Elizabeth C. Pritzker
Pritzker Levine LLP
In a May 1, 2020 order, Chief Magistrate Judge Joseph Spero denied Uber’s motion to dismiss a monopolization complaint filed by Sidecar, a defunct ride-hailing company that claims it was driven out of business by Uber’s alleged anticompetitive practices in the ride-hailing market. The case is SC Innovations, Inc. v. Uber Technologies, Inc., No. 18-cv-07440-JCS, 2020 WL 2097611 (N.D. Cal., May 1, 2020).
The order is an important read for antitrust practitioners. It provides a useful analysis of the level of pleading required to allege market power in the context of an incomplete monopoly, where the defendant has less than full control of the market, particularly in what Uber describes as the two-sided market of rail hiding platforms.
This was Uber’s second effort to dismiss the action. In a prior order, Judge Spero dismissed Sidecar’s complaint for failure to provide sufficient allegations of market power, “particularly its failure to allege ‘that Uber has the power to raise market prices above competitive levels, simply be reducing its own output,’ or that Lyft — allegedly Uber’s only remaining competitor — “could not respond to such a reduction by increasing its own output.” SC Innovations, 2020 WL 2097611, at *1. Sidecar cured these pleading deficiencies in its amended complaint, leading to the Court’s denial of Uber’s second motion to dismiss.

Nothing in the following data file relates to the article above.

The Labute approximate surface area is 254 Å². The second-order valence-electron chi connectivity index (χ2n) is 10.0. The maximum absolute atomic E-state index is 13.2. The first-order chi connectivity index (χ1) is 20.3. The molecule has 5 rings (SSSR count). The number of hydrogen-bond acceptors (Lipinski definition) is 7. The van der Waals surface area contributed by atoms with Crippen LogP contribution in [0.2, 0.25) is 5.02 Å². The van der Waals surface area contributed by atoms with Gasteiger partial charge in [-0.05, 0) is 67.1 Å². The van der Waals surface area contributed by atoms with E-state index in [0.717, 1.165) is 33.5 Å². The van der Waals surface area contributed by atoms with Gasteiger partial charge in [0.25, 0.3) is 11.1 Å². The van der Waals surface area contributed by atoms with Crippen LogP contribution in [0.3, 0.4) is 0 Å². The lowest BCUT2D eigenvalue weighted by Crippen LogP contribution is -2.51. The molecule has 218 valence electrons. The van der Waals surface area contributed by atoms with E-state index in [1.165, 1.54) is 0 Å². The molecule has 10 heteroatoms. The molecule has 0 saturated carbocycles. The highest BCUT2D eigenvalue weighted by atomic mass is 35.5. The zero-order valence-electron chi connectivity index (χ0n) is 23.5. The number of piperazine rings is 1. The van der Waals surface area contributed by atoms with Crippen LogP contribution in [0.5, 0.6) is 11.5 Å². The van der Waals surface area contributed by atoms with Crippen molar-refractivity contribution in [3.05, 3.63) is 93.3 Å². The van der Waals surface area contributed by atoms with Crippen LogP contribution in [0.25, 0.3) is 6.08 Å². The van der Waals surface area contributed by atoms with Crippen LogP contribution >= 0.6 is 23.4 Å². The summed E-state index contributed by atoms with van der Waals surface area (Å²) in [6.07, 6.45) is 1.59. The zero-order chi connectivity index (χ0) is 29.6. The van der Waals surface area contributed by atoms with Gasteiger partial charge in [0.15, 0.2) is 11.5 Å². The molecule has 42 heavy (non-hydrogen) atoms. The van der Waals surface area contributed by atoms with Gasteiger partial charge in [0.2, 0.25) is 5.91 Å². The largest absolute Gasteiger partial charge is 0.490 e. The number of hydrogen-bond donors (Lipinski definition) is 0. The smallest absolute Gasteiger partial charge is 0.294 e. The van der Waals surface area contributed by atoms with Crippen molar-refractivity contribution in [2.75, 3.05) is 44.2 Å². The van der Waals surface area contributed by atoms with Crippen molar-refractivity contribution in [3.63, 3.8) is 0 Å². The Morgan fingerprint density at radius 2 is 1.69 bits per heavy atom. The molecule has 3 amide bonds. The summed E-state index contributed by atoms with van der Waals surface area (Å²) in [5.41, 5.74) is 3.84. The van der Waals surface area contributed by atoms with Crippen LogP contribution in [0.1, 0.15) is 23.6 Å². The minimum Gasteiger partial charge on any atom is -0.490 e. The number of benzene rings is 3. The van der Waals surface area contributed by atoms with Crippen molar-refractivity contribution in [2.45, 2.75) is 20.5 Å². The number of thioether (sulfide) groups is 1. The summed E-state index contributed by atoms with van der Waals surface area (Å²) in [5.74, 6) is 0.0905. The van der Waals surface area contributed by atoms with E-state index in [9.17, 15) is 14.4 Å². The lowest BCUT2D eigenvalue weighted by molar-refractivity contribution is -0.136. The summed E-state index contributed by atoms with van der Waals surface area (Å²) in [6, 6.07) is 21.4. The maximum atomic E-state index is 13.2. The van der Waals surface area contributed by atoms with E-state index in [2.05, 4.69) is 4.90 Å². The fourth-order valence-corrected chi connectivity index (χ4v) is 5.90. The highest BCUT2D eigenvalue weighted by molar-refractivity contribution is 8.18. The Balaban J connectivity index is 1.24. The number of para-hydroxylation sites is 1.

The case describes the relatively recent history of the ride-hailing industry. As alleged in Sidecar’s complaint, in 2009, Uber launched its smartphone app, offering a service for passengers to arrange for transportation limousines driven by licensed chauffeurs. Id. at *2. SC Innovations (Sidecar) launched its own ride-hailing app in 2012, allowing passengers to hail drivers who used their own personal vehicles, and pioneering a number of features including estimated fares before booking and carpool rides for multiple passengers traveling in the same direction. Lyft—which is now Uber’s only remaining competitor in the ride-hailing market—introduced a similar service the same year. Id.